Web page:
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Pet Rescue by Judy erects new million-dollar animal shelter in Sanford

Nonprofit rescue group says the project was built almost entirely on community donations



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Cash donations still trickle in, small and large, mostly generated from adoptive pet parents visiting the Save the Tails site, but the project still needs at least one more major donor to stay on track for an October opening. Because Sarullo must also keep her current facility in Sanford up and running until the new one is completed, money is tight and bill payments are sometimes delayed.

“You know, we watch every penny, but there are only so many pennies to go around,” Sarullo says.

Principal among Sarullo’s biggest priorities, in terms of elevating the quality of life at her new shelter, lies directly underfoot: the floor. Most people wouldn’t think twice about differentiating one concrete floor from another, but Sarullo insists that the surface must be done right, and that meant first laying a new concrete foundation.

“There were two things [Judy] said to me when I first started,” Elliott-Rink says. “One was, ‘I will not compromise on the fire suppression – I don’t care what it costs – I’m gonna have those animals protected.’ And, ‘I’m not going to compromise on the floor.’”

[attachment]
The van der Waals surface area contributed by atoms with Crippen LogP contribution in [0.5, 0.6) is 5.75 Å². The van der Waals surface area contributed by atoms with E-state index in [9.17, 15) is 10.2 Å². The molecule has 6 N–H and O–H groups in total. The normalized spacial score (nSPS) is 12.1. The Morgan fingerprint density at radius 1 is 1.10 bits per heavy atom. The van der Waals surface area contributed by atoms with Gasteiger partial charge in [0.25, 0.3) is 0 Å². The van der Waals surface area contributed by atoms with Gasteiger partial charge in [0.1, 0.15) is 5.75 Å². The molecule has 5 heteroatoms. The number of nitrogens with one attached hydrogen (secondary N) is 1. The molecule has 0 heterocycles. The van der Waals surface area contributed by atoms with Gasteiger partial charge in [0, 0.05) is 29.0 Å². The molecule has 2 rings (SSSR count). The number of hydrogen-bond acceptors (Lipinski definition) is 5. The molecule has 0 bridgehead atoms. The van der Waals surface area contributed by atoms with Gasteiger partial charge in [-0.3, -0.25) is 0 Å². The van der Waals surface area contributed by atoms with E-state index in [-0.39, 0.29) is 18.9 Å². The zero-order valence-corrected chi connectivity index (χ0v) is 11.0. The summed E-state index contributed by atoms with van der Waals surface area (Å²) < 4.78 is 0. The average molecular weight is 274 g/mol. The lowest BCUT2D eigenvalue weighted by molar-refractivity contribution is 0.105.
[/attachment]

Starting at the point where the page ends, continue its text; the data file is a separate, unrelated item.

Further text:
“Thousands of animals will go through it, that’s why the floors are so imperative, because my floor right now is disgusting,” Sarullo says. “We can’t make that mistake. It’s got to be something that’s going to last, not have any disease and have a nice atmosphere for when people walk in.”

Now that the concrete is down, Sarullo says the shelter needs hospital-quality sealant to coat it. It must be able to withstand daily sanitizing without deteriorating, which is a problem with more pedestrian sealants. Elliott-Rink has consulted with HuntonBrady Architects, who designed the new 15-story tower at Florida Hospital, to see what they can come up with, and she’s optimistic they’ll find the right sealant for the job. She’s less certain how to pay for it.

Likewise, Sarullo requires the installation of a quality fire-suppression system, which she insists upon after witnessing the aftermath of a deadly blaze that swept through the Seminole County Animal Services shelter in 2007. A faulty extension cord caused a fire that killed 32 cats and seven dogs. Rather than have something like that happen at her shelter, Sarullo says she’ll tack another $21,000 onto the project’s cost to ensure that the animals she houses are protected.

Pet Rescue by Judy’s new shelter will also have soundproof walls separating the cats from the dogs, to reduce stress from foreign sounds not associated with sights. There will be a conference room where Sarullo can educate visitors and consult with vet techs and clients. An open room with high ceilings and broad windows will give the cats spaces to perch and lounge in ways they can’t in their current shelter environments. The construction crews, Sarullo says, have made suggestions for small improvements for the animals as well. Because this is a volunteer-based project, the sense of ownership and accomplishment already feels shared between Sarullo, the volunteers and the workers.

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